The End–entity, using management transactions, sends its certificate request to the Registration Authority for approval. If it is actually approved, it is forwarded to the Certification Authority for signing. The Certification Authority verifies the certificate request and if it passes the verification, it is signed and the Certificate is produced. To public the Certificate, the CA sends it to Certificate Repository for collection from the End–entity.

The diagram shows that the End–entity can communicate directly with the CA. According to the PKIX recommendations, it is possible to implement the functionality within the CA. Although it is a bit confusing, the diagram shows all possible communications, regardless of the implementation decisions.

Additionally, both the CA and RA are shown to deliver Certificates to the repository. Depending on the implementation, one of the two is chosen.

For the issue of the revocation of the certificates, a similar course with the generation of the Certificates is taken. The End–entity asks the RA to have its Certificate revoked, the RA decides and possibly forwards it to the CA, the CA updates the revocation list and publishes it on the CRL repository.

Finally, the End–entities can check the validity of a specific Certificate using an operational protocol.

Privilege Management Infrastructure (PMI)

PMI is the set of hardware, software, people, policies and procedures needed to create, manage, store, distribute and revoke Attribute Certificates.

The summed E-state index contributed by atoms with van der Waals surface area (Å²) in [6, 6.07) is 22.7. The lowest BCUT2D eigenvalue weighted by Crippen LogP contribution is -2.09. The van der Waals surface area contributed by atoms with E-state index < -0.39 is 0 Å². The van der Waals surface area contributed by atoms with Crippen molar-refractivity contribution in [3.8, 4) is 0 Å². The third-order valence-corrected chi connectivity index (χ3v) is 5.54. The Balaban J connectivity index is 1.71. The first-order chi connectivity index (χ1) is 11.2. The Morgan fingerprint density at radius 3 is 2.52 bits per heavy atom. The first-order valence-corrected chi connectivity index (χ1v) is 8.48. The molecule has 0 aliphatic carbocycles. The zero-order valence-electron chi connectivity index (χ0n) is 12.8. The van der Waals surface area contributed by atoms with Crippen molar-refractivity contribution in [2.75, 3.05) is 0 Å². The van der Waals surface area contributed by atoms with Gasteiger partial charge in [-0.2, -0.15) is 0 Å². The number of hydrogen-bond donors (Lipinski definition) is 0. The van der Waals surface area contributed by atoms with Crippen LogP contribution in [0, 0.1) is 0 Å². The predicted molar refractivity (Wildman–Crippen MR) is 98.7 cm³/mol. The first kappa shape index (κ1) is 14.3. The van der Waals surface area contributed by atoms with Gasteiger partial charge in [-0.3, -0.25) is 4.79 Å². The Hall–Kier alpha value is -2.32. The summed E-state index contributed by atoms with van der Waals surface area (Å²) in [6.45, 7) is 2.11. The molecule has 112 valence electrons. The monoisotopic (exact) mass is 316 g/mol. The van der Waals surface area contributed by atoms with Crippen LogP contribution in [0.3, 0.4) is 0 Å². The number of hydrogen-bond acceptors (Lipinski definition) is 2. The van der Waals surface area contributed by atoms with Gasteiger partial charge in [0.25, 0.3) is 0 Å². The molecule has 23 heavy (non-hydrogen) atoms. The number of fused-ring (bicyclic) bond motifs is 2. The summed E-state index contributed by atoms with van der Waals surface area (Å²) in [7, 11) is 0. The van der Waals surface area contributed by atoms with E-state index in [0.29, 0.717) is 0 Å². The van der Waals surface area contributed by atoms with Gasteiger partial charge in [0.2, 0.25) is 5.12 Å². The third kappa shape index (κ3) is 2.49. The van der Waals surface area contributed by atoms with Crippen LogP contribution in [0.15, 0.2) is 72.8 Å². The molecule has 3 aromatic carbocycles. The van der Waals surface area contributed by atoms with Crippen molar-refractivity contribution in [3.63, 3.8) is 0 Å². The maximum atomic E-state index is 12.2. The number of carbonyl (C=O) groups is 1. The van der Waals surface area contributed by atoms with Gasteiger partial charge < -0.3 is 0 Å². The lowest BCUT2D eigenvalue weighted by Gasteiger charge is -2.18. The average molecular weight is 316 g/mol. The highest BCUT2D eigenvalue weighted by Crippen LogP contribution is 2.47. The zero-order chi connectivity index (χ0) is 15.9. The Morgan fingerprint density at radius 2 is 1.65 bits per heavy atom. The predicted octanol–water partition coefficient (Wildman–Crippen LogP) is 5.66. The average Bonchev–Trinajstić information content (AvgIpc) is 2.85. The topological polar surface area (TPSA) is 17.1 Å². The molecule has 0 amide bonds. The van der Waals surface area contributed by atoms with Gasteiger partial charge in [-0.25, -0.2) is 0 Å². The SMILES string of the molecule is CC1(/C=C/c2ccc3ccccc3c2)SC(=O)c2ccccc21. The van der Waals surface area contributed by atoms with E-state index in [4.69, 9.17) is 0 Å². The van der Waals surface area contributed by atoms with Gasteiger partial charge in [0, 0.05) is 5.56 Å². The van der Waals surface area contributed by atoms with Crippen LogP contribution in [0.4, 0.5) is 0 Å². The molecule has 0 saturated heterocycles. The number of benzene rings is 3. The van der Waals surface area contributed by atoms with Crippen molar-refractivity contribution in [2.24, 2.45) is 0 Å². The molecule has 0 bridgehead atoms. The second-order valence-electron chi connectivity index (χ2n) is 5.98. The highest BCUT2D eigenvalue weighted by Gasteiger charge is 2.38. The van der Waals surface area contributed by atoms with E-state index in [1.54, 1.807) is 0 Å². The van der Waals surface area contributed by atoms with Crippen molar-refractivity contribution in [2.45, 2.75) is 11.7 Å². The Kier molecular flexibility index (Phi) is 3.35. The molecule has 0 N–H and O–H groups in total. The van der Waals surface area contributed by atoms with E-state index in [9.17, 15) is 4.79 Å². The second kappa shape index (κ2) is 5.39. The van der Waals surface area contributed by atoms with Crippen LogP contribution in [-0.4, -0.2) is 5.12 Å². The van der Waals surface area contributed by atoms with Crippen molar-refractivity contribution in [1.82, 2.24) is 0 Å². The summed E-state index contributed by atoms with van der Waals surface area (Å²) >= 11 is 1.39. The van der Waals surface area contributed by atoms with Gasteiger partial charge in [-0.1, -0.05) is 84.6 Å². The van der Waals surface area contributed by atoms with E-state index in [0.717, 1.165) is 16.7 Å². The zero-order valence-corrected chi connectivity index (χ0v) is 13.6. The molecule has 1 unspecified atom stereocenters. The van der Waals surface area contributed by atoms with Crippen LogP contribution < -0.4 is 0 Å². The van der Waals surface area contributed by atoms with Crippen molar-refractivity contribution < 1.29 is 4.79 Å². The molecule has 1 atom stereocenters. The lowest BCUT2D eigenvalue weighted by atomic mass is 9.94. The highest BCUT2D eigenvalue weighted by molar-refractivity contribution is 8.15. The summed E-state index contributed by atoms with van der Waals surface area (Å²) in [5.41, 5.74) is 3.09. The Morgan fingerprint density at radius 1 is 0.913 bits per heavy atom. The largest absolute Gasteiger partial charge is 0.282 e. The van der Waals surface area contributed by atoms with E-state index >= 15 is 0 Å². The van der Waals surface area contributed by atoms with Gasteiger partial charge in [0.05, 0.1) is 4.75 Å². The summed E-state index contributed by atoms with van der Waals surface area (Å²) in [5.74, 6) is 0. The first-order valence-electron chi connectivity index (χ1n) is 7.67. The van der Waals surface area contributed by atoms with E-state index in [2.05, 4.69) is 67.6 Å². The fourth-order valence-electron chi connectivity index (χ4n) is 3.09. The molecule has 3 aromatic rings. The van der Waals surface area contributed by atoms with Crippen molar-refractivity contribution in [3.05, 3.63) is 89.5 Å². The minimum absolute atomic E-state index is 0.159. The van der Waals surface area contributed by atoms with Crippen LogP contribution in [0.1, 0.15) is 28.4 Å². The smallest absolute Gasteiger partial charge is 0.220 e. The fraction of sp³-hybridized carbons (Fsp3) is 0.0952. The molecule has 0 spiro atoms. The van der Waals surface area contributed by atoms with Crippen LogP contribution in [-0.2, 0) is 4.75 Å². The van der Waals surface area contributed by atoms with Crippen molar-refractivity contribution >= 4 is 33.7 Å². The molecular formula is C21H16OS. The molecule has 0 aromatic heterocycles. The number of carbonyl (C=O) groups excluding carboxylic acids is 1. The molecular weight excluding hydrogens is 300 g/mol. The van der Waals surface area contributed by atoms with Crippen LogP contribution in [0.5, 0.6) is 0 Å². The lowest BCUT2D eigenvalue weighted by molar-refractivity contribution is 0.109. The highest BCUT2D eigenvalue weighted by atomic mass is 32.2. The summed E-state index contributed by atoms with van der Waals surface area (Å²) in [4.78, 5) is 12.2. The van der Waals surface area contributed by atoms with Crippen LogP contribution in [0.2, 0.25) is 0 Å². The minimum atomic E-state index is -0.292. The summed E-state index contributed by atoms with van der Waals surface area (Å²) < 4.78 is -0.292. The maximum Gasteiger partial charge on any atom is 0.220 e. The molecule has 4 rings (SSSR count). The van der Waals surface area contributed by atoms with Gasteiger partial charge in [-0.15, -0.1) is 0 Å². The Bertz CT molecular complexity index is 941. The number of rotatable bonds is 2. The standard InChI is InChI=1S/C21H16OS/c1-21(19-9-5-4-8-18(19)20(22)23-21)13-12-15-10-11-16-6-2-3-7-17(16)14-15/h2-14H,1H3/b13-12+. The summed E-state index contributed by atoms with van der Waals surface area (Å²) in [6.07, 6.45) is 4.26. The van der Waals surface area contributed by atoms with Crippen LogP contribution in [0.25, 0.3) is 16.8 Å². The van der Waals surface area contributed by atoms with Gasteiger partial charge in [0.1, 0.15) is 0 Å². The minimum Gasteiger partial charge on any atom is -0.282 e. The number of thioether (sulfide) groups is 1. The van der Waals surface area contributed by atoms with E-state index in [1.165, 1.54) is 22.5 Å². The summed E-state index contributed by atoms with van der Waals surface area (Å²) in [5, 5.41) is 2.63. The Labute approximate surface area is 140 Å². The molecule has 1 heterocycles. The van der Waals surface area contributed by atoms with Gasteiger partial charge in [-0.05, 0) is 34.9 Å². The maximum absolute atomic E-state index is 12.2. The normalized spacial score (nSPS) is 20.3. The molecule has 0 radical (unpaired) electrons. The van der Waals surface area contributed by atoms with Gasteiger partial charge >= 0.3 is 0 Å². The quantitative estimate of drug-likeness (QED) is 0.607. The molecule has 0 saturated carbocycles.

A PMI consists of five types of componets.

Table 5-5. PMI components

Type of componentDescription
Attribute Authorities (AAs)to issue and revoke ACs (also called Attribute Certificate Issuer)
Attribute Certificate Usersto parse or process an AC
Attribute Certificate Verifierto check the validity of an AC and then make use of the result
Clientsto request an action for which authorisation checks are to be made
Repositoriesto store and make available certificates and Certificate Revocation Lists (CRLs)

In Figure 5-2 there is a view of the exchanges that may involve Attribute Certificates

Figure 5-2. Attribute Certificate Exchanges

There are two types of attribute certificate distribution as show in the diagram, push and pull.

In some environments it is suitable for a client to push an AC to a server. This means that no new connections between the client and server are required. It also means that no search burden is imposed on servers, which improves performance.

In other cases, it is more suitable for a client simply to authenticate to the server and for the server to request or pull the client's AC from an AC issuer or a repository. A major benefit of the pull model is that it can be implemented without changes to the client or to the client–server protocol. It is also more suitable for some inter–domain cases where the client's rights should be assigned within the server's domain, rather than within the client's domain.